Leaf Springs

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  • 1995-97 Toyota Tacoma Rear Leaf Spring Pair Dorman 929-400

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  • 1996-14 Chevy Express 1500 GMC Savana 1500 Rear Leaf Spring Bump Stop Pair Dorman 523-065

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  • Ford Bronco F150 F250 F350 F450 Rear Driver or Passenger Side Leaf Spring Dorman 929-205

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  • Ford Mazda Rear Leaf Spring Pair Dorman 929-202

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  • 1998-00 Toyota Tacoma Rear Leaf Spring Pair Dorman 929-401

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  • Ford Bronco F150 F250 F350 F450 Rear Leaf Spring Pair Dorman 929-205

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  • Chevy GMC Rear Driver or Passenger Side Leaf Spring Dorman 929-107

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  • Jeep Cherokee Wagoneer Rear Driver or Passenger Side Leaf Spring Dorman 929-301

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  • Chevy GMC Rear Driver or Passenger Side Leaf Spring Dorman 929-116

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  • Chevy GMC Olds Rear Driver or Passenger Side Leaf Spring Dorman 929-105

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Leaf Springs

What is a leaf spring and where is it located?

A leaf spring, sometimes referred to as a semi-elliptical spring, cart spring or carriage spring, is an arc of steel that attaches to a vehicle’s axle. Leaf springs are commonly used for trucks (new and old), as well as for some big old cars, and generally only on the rear axle. In some heavy-duty trucks they may be used in the front as well. However, you won’t find leaf springs used on any modern cars as they don’t ride all that nicely and aren’t necessary for smaller vehicles. They are also commonly used in off-road applications. You may not have heard or noticed leaf springs on these types of vehicles before, but they are one of the earliest forms of suspension and the technology has been around as early as the Model T.

Leaf springs provide the benefit of allowing the vehicle to support carrying and towing heavy loads really well by absorbing the force the weight creates as the vehicle is driven, bending and flexing out in a shape like a horseshoe or a slightly curved archery bow as it is compressed and adapts to the conditions in the road so that the vehicle doesn’t get out of control, sag, or bottom-out.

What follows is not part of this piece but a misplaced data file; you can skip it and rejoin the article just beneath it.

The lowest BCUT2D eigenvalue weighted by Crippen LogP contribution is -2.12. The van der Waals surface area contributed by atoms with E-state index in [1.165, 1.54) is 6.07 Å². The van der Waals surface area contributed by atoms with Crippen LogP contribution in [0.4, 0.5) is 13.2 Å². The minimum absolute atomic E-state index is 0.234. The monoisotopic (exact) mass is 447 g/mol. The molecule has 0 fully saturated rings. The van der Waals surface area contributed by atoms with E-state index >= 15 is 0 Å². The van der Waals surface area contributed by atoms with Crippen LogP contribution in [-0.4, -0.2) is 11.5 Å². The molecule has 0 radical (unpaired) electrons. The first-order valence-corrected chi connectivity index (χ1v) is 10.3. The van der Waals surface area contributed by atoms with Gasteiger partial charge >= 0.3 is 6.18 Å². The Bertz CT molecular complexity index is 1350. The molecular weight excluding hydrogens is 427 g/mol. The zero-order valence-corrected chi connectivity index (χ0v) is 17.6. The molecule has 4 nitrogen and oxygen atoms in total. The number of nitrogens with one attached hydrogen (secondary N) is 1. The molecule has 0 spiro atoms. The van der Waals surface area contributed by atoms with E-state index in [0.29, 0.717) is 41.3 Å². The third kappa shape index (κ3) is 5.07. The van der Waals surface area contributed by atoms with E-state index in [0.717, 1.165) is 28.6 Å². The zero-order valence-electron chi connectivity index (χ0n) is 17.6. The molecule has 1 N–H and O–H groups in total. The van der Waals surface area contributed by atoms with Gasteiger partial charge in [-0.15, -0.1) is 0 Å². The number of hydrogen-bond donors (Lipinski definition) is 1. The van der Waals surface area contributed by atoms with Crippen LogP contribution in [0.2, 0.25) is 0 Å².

Automotive leaf springs come in several different styles. They can be monoleaf springs made of a single sheet of metal which is thicker in the middle and tapers towards the end, or the more common multi-leaf springs, which use several layers of metal to achieve a similar effect. They can also be either double-eye style, with both ends curved into a circle, or open-eye style with one end curved into a circle and the other end culminating in a hook or a flat end. 

So, how does it all work? Well, the leaf spring attaches at the rear to a shackle, which in turn connects to a bracket or "hanger" mounted to the body. The front end connects directly to another bracket. On vehicles that have been designed with a unibody frame, like most newer SUVs, the leaf spring shackle mounts directly to the frame rather than to a bracket. So, on a typical vehicle with a full frame (most trucks) and two leaf springs in the rear, there will be two leaf spring shackles and four leaf spring brackets; vehicles with a unibody frame will have two leaf spring shackles and two leaf spring brackets. If the truck also has two leaf springs in the front of the vehicle, well, you get the picture—it all depends. So, while the front end of the leaf spring is held close to the vehicle’s frame by the bracket, the rear end is allowed some amount of movement by the shackle. This allows the spring to flex in response to bumps in the road, keeping the vehicle as level as possible. Automotive leaf springs can attach above the axle (known as the overslung style) or underneath the axle (underslung style), and the center of the spring provides a place for the axle.